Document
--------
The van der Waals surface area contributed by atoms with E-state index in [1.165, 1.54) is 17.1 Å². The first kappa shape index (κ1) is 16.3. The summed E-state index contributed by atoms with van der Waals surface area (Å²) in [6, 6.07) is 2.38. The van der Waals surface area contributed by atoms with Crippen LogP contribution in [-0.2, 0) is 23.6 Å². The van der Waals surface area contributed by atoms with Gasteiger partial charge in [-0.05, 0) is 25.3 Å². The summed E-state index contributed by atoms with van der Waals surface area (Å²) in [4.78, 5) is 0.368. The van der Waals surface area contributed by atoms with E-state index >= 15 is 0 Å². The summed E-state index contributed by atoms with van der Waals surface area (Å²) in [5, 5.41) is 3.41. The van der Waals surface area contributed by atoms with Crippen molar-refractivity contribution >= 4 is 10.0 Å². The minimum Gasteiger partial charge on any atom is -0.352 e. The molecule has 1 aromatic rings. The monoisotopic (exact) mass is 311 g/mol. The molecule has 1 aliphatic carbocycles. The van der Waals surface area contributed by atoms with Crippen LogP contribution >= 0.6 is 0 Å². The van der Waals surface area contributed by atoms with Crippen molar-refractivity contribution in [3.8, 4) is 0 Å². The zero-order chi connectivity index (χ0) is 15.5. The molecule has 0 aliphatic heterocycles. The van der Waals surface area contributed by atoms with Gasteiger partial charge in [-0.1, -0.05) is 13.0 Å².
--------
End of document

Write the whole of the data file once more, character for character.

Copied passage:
The van der Waals surface area contributed by atoms with E-state index in [1.165, 1.54) is 17.1 Å². The first kappa shape index (κ1) is 16.3. The summed E-state index contributed by atoms with van der Waals surface area (Å²) in [6, 6.07) is 2.38. The van der Waals surface area contributed by atoms with Crippen LogP contribution in [-0.2, 0) is 23.6 Å². The van der Waals surface area contributed by atoms with Gasteiger partial charge in [-0.05, 0) is 25.3 Å². The summed E-state index contributed by atoms with van der Waals surface area (Å²) in [4.78, 5) is 0.368. The van der Waals surface area contributed by atoms with E-state index >= 15 is 0 Å². The summed E-state index contributed by atoms with van der Waals surface area (Å²) in [5, 5.41) is 3.41. The van der Waals surface area contributed by atoms with Crippen molar-refractivity contribution >= 4 is 10.0 Å². The minimum Gasteiger partial charge on any atom is -0.352 e. The molecule has 1 aromatic rings. The monoisotopic (exact) mass is 311 g/mol. The molecule has 1 aliphatic carbocycles. The van der Waals surface area contributed by atoms with Crippen LogP contribution >= 0.6 is 0 Å². The van der Waals surface area contributed by atoms with Crippen molar-refractivity contribution in [3.8, 4) is 0 Å². The zero-order chi connectivity index (χ0) is 15.5. The molecule has 0 aliphatic heterocycles. The van der Waals surface area contributed by atoms with Gasteiger partial charge in [-0.1, -0.05) is 13.0 Å².